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Dueling Challenge to Emissions Rule Fought at DC Circuit

Are regulatory limits on nitrogen oxide emissions from power plants too severe or too charitable? The D.C. Circuit is poised to have the last word after a three-hour hearing Wednesday.

WASHINGTON (CN) - Are regulatory limits on nitrogen oxide emissions from power plants too severe or too charitable? The D.C. Circuit is poised to have the last word after a three-hour hearing Wednesday.

Wisconsin and several other states brought the underlying challenge two years ago when the Environmental Protection Agency lowered ambient air quality standards for ozone to 75 parts per billion, down from 80 ppb.

Since nitrogen oxide emissions can travel downwind to other states while being transformed into ozone in the atmosphere along the way, the cross-state air pollution rule also includes requirements for power plants in upwind states.

In support of their claims that the rule is too stringent, however, upwind states like Wisconsin have argued that EPA’s own data shows that the plans won't lead to any meaningful reduction of cross-state pollution, or help downwind states meet ozone standards.

Wisconsin Solicitor General Misha Tseytlin emphasized this point Wednesday at oral arguments before the D.C. Circuit.

"During the comment period, numerous commenters pointed out to EPA that imposing FIPs on states like Wisconsin, Iowa and others would make no sense from the point of a cost-benefit analysis," Tseytlin said, abbreviating federal implementation plans.

Tseytlin said that's because many of the power plants in these states already have the very emissions controls that the EPA wants installed. As a result, the actual benefits are minimal, while power companies are "swept into a complicated compliance, trading, reporting ratio,” Tseytlin argued.

Tseytlin said the agency was required to make a justification on the record when its methodology produced an irrationality, and that the EPA should be made to conduct a cost-benefit analysis on remand.

"Maybe at the end of the day they'll say that it's too much trouble to carve individual states out and will give some on-the-record basis for that. But we can't know that unless they say that," Tseytlin said

Justice Department attorney Amy Dona argued at the same hearing, however, that the EPA’s rule strikes an appropriate balance.

Dona suggested that the 2018 attainment deadline was flexible, arguing that the agency must consider what upwind states could feasibly implement by 2017.

The correct standard is for states to attain compliance with the rule "as expeditiously as practicable,” Dona argued. She also said the law allows agency discretion so long as it can show that the rule was a concrete step toward addressing the good-neighbor provision, and that it can explain the next step to be taken.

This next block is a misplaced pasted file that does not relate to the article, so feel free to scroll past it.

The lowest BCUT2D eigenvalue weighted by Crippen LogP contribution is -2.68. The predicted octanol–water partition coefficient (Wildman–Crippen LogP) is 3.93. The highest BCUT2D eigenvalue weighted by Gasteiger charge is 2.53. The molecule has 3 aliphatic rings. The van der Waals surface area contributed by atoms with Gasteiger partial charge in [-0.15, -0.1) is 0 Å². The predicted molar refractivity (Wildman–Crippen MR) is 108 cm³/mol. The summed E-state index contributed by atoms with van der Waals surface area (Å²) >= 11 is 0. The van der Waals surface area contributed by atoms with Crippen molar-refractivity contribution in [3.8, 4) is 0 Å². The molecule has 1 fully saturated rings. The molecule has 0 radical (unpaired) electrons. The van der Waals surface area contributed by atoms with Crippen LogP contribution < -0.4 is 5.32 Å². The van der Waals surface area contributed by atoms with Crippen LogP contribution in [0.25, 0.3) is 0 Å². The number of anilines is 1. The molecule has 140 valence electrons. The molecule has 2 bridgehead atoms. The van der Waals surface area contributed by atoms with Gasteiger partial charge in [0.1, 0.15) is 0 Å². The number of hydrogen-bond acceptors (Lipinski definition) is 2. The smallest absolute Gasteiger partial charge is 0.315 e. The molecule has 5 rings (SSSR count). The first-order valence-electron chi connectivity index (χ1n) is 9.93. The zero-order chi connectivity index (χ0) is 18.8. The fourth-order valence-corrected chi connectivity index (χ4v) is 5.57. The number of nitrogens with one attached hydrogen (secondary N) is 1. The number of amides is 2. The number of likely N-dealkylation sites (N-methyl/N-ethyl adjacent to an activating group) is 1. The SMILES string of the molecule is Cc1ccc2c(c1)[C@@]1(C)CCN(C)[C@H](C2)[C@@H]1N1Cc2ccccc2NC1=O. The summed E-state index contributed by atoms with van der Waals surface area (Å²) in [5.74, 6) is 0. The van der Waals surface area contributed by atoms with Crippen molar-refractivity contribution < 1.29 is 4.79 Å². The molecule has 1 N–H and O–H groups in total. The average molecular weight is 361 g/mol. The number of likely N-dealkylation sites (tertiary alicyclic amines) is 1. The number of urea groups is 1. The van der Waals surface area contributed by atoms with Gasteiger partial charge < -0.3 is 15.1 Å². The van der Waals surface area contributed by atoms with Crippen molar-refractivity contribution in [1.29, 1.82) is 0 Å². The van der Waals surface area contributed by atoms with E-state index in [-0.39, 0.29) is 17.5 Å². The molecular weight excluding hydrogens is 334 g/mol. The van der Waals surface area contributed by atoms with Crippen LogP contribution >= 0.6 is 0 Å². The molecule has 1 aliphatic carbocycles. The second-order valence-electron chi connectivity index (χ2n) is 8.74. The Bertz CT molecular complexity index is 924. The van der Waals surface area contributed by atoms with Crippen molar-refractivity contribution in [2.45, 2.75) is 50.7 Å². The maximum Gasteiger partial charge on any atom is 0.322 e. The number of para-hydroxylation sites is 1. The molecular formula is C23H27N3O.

If the court agrees with how the environmental groups interpret the rule, Dona said "it would potentially shift too much burden to the upwind states."

As for intent, Dona said Congress would not want the EPA to implement measures so harsh that they would cause power plants to shut down.

U.S. Circuit Judge Patricia Millett pushed Dona to explain how the agency harmonized its rule with the ozone standard deadlines for 2018 and beyond.

"What does harmonize mean," Millett asked. "We just have to be cognizant of the deadlines?"

Dona had difficulty pointing to any concrete action the agency had taken to harmonize with the 2018 deadlines, but said the EPA is allowed to implement a partial remedy when it doesn't have the capacity to implement a full remedy.

Millett then pointed out that the agency doesn't even seem to have a partial remedy.

"You've got nothing," she said.

Wisconsin's challenge has also brought dueling arguments from environmental groups, which claim that the rule as not stringent enough, and industry groups, which want the rule thrown out.

Arguing on behalf of the environmental groups, Earthjustice attorney Neil Gormley told the appeals court Wednesday that the EPA hasn't carried the heavy burden of showing that the attainment deadlines are impossible to meet.

Describing them as a "hard stop" on the agency's discretion, Gormley said there is little room for infeasibility arguments when Congress intended the deadlines to serve as a way to restrict the EPA's discretion.

The EPA was required to limit significant contributions from upwind states to the fullest extent possible by the 2018 deadline, which passed in July, he said.

Utility and power companies pushed back against the rule as well this past April, telling the D.C. Circuit that the EPA used a flawed methodology to identify problem areas in downwind states and did not properly consider actual air quality.

“EPA’s disregard of key factors meant that it failed to ensure against unjustified overstatement of downwind ozone concentrations for which upwind states were held liable,” the industry brief says.

This, they argue, led to over-control of upwind emissions.

The EPA contests that claim, however, arguing that D.C. Circuit and Supreme Court precedent have already legitimized the methodology. In an April 9 brief, the EPA argued that the rule has not resulted in over-control nor has it imposed “unreasonable requirements or unreasonably stringent limitations on states or their electric generating units.”

At the close of oral arguments, the appeals panel said it would take the matter under advisement, but did not indicate when the court would issue an opinion in the case.

Categories / Appeals, Environment, Government

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